The director of an agency established to seize the proceeds of organised crime has told the BBC the body was hampered by flawed legislation.
The Assets Recovery Agency operated for almost four years
Jane Earl said the Assets Recovery Agency's work was restricted by laws which prevented staff from chasing assets owned for more than 12 years.
Plans to close the body were announced in January.
Last year it emerged that the agency had recovered only £8m from criminals - despite costing £60m to set up.
The ARA, which operated in London and Belfast for almost four years, is to merge with the Serious Organised Crime Agency (SOCA).
Government sources have insisted that while the ARA will cease to exist in name, its work and investigations will continue.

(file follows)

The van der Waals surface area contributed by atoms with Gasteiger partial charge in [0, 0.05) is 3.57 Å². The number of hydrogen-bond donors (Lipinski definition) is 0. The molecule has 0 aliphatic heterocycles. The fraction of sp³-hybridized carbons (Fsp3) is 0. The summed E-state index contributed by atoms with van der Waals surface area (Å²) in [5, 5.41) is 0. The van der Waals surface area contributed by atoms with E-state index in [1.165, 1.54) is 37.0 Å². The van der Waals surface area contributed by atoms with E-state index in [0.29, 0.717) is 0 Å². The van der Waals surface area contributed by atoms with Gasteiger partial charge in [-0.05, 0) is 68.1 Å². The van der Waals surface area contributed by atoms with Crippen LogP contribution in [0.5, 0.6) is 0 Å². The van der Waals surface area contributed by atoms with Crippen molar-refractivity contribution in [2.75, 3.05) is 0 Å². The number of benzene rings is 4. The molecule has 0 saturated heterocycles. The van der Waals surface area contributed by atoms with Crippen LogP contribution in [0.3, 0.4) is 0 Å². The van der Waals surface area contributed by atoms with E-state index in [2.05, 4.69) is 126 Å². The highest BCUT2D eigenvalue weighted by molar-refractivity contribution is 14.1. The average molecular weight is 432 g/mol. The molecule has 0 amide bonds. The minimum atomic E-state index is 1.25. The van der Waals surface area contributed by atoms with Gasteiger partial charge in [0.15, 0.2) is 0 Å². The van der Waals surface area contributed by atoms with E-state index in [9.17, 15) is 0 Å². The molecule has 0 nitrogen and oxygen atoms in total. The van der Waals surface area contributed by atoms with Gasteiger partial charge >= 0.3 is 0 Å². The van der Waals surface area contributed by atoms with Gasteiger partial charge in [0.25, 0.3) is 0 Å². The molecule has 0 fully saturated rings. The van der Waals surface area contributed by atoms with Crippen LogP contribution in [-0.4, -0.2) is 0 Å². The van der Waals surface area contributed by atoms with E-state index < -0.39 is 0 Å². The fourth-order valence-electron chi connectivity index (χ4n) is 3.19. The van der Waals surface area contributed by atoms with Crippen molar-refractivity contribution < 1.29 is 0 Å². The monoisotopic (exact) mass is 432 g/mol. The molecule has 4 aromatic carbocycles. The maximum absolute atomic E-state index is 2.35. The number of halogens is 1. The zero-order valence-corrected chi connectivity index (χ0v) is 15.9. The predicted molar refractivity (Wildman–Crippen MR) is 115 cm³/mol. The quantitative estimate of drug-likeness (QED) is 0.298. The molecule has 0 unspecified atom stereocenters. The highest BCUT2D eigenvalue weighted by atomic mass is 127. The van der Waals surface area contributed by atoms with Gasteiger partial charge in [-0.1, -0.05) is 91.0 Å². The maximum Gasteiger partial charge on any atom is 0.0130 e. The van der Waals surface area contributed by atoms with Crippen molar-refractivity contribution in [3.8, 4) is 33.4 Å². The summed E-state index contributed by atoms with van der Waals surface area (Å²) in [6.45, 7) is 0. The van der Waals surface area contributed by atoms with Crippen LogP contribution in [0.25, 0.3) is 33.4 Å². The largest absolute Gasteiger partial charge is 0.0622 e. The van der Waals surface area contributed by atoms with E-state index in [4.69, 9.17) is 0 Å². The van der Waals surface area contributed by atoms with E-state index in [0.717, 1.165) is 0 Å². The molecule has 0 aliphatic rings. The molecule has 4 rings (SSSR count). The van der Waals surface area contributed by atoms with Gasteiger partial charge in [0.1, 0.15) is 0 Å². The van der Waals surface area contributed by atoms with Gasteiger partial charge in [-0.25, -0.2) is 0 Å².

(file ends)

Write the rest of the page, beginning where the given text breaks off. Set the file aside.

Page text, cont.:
However, in her first interview since plans to scrap the body were announced, Ms Earl said legislation put many serious criminals beyond the agency's reach.
She said certain criminals "made much of their criminal proceeds back in the 1980s and they are clearly outside the grasp of the law".
Ms Earl went on: "There are key people who we could never go after simply because of the limitation period."
She said that the ARA had lived up to "very high expectations" in some respects, but it could never have gone after more established criminals, as had been expected.
Hear the full story on Radio 4: File on 4 Tue 13 Feb 2007 GMT or online at the File on 4 website